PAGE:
Let Him Go (2021) – Can’t Hold Back Anymore

Released: 4th February
Seen: 29th August

Let Him Go Info

Let Him Go follows elderly couple Margaret Blackledge (Diane Lane) and George Blackledge (Kevin Costner), proud parents to their son James (Ryan Bruce) who is married to a young woman named Lorna (Kayli Carter). James and Lorna have their own son, little Jimmy, and things seem to be going well for this little family until one day when James falls from his horse and breaks his neck. 

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The Little Things (2021) – Little Point

Released: 18 February
Seen: 25th August

The Little Things Info

The Little Things is a police drama about a pair of cops hunting down a serial killer. The cops consist of one wild card cop, Joe “Deke” Deacon (Denzel Washington), and one straight laced rule following cop, Det. Jim Baxter (Rami Malek). Together they make quite a strange pair as they hunt for their killer. It looks like they might have it when they run into oddball Albert Sparma (Jared Leto) and they focus heavily on him but could the difficulties of their job make them unable to actually solve the crime? It certainly seems to stop them from making a film that’s as exciting as it should be considering the talent that’s on screen… yeah, there’s so little to talk about with this one that one of MY reviews starts with the plot instead of a wild tangent, I’m just as shocked as you are.

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The Courier (2021) – It Absolutely Delivers

Released: 1st April
Seen: 25th August

The Courier Info

In a recent review of the movie Six Minutes To Midnight I pointed out that there were so many war films, particularly about the two big ones that the whole world took part in, that we had hit a point where it was hard to imagine someone doing something new with the genre. It’s grown stale, there is no real new story to tell and to back me up on this we have The Courier, a film that feels like it should bore me with its familiarity… but surprise, this one is actually good enough to work despite its recognizable tone.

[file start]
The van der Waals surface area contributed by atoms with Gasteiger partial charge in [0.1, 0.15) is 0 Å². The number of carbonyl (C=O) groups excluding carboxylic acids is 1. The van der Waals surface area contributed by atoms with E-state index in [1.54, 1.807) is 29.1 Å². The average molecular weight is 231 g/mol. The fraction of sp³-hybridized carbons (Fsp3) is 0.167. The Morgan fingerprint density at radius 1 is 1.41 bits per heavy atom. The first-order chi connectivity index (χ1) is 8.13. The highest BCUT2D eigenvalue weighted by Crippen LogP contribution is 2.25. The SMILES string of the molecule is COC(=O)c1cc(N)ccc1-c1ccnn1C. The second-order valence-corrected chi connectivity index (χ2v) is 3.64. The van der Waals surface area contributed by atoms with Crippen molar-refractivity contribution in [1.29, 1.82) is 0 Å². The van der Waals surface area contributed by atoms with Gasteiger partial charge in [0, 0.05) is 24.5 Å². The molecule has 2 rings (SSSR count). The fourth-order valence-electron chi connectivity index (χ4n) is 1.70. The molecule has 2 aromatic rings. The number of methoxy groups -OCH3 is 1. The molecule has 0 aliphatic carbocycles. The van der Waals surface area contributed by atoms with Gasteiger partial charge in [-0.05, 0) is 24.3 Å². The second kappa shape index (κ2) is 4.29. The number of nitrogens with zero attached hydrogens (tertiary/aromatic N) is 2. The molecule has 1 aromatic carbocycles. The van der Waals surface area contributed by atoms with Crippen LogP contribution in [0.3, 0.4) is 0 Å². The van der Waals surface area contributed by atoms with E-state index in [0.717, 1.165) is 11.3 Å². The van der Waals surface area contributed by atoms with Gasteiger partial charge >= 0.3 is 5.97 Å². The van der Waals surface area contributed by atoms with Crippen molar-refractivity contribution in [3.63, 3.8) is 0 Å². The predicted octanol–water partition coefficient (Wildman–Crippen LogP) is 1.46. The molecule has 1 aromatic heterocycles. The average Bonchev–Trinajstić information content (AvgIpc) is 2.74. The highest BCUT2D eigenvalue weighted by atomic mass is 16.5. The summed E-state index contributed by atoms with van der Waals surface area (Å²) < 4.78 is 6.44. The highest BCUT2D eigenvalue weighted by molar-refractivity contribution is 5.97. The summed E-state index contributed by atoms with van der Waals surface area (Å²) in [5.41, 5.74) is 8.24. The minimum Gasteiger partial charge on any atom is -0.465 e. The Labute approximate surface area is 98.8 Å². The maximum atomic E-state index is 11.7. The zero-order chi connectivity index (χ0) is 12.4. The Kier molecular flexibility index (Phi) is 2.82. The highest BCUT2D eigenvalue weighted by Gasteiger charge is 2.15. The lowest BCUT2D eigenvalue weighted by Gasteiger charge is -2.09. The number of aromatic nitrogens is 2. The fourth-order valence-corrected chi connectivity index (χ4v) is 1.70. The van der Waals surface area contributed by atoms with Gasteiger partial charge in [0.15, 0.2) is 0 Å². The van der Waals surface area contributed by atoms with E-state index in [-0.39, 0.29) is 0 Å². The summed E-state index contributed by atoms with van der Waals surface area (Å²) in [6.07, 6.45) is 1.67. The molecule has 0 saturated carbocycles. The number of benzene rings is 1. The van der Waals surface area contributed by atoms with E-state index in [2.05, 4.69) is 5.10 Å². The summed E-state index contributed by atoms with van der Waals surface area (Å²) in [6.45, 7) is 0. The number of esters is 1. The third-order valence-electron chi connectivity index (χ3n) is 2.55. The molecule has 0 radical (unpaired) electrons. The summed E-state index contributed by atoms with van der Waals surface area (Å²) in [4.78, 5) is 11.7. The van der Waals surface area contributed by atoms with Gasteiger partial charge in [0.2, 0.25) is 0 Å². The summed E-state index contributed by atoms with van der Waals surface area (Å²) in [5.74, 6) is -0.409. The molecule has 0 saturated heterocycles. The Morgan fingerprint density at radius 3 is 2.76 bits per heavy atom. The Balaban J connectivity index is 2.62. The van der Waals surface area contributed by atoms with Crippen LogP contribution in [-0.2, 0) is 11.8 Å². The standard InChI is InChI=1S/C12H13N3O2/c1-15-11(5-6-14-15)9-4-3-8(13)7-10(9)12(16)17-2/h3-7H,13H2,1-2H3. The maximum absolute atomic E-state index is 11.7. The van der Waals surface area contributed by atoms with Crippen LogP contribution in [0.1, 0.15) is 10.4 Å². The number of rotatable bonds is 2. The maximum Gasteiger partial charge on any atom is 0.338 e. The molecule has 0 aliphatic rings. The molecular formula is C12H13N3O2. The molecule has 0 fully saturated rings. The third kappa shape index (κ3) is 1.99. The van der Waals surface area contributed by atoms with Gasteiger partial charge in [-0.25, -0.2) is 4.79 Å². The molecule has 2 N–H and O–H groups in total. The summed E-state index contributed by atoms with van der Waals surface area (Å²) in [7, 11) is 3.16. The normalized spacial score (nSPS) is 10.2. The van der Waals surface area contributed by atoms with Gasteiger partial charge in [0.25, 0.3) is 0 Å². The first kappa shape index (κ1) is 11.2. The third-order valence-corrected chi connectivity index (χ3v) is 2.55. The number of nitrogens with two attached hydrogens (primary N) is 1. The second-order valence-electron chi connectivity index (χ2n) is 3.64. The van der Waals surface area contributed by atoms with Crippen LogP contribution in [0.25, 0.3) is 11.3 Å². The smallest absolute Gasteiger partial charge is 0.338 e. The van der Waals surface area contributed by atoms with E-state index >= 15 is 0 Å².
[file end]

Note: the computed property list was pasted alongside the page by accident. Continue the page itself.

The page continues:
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Six Minutes To Midnight (2021) – Too Slow

Released: 4th March
Seen: 23rd August

The “story about a small event that happened during one of the world wars” film is something that seems to come about yearly, either a film set during one of the wars that uses the horrific events as a backdrop for something else (such as the 2019 film The Aftermath) or actually telling a story that happened during either war (such as the 2020 film 1917). At this point it feels like we’ve been told every possible story about these two wars and yet they keep on making them for no perceivable reason other than an enjoyment of using the grimy filter that probably came with the cameras when they bought them… it certainly can’t be because there’s an interesting story worth telling because I just sat through Six Minutes To Midnight and it definitely didn’t have one of those.

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The Tomorrow War (2021) – Big Time Fun

Released: 2nd July
Seen: 1st August

The Tomorrow War Info

One of the interesting things that’s started happening over the last year and a half of the pandemic has been witnessing big film companies selling off their features to streaming services in order to ensure the biggest possible release in the current circumstances. The Tomorrow War was originally meant to be a big Christmas day release in 2020, taking the mantle of being one of the few holiday blockbusters that weren’t made by Marvel.